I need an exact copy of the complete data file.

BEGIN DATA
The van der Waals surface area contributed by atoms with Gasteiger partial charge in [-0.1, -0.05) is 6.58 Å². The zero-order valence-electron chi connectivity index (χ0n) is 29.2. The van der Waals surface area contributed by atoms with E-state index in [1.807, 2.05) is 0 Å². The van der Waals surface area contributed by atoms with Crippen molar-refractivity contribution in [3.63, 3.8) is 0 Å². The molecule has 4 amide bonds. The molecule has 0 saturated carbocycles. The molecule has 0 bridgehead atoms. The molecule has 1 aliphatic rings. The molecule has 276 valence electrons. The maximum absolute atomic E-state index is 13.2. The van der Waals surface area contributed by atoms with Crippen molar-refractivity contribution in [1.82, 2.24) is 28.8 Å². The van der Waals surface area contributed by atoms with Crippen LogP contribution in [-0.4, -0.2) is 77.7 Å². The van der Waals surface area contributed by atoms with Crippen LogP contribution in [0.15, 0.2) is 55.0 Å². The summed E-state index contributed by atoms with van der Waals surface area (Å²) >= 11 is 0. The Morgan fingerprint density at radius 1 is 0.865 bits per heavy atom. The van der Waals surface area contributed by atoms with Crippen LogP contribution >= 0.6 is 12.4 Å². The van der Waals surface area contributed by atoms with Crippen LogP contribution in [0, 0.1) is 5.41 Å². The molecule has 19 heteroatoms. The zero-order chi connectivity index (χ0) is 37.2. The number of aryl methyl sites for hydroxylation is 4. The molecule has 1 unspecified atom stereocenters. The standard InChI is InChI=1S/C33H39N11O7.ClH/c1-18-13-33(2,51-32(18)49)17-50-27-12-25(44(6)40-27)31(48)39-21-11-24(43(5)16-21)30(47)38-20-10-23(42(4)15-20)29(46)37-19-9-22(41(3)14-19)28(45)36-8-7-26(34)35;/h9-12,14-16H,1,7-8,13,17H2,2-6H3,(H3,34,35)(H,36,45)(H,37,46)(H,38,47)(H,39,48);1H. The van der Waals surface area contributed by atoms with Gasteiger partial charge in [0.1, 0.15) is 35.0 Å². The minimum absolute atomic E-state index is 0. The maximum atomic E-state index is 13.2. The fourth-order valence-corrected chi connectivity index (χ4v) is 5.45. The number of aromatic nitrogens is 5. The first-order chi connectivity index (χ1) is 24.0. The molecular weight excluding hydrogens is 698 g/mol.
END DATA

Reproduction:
The van der Waals surface area contributed by atoms with Gasteiger partial charge in [-0.1, -0.05) is 6.58 Å². The zero-order valence-electron chi connectivity index (χ0n) is 29.2. The van der Waals surface area contributed by atoms with E-state index in [1.807, 2.05) is 0 Å². The van der Waals surface area contributed by atoms with Crippen molar-refractivity contribution in [3.63, 3.8) is 0 Å². The molecule has 4 amide bonds. The molecule has 0 saturated carbocycles. The molecule has 0 bridgehead atoms. The molecule has 1 aliphatic rings. The molecule has 276 valence electrons. The maximum absolute atomic E-state index is 13.2. The van der Waals surface area contributed by atoms with Crippen molar-refractivity contribution in [1.82, 2.24) is 28.8 Å². The van der Waals surface area contributed by atoms with Crippen LogP contribution in [-0.4, -0.2) is 77.7 Å². The van der Waals surface area contributed by atoms with Crippen LogP contribution in [0.15, 0.2) is 55.0 Å². The summed E-state index contributed by atoms with van der Waals surface area (Å²) >= 11 is 0. The Morgan fingerprint density at radius 1 is 0.865 bits per heavy atom. The van der Waals surface area contributed by atoms with Crippen LogP contribution >= 0.6 is 12.4 Å². The van der Waals surface area contributed by atoms with Crippen LogP contribution in [0, 0.1) is 5.41 Å². The molecule has 19 heteroatoms. The zero-order chi connectivity index (χ0) is 37.2. The number of aryl methyl sites for hydroxylation is 4. The molecule has 1 unspecified atom stereocenters. The standard InChI is InChI=1S/C33H39N11O7.ClH/c1-18-13-33(2,51-32(18)49)17-50-27-12-25(44(6)40-27)31(48)39-21-11-24(43(5)16-21)30(47)38-20-10-23(42(4)15-20)29(46)37-19-9-22(41(3)14-19)28(45)36-8-7-26(34)35;/h9-12,14-16H,1,7-8,13,17H2,2-6H3,(H3,34,35)(H,36,45)(H,37,46)(H,38,47)(H,39,48);1H. The van der Waals surface area contributed by atoms with Gasteiger partial charge in [0.1, 0.15) is 35.0 Å². The minimum absolute atomic E-state index is 0. The maximum atomic E-state index is 13.2. The fourth-order valence-corrected chi connectivity index (χ4v) is 5.45. The number of aromatic nitrogens is 5. The first-order chi connectivity index (χ1) is 24.0. The molecular weight excluding hydrogens is 698 g/mol.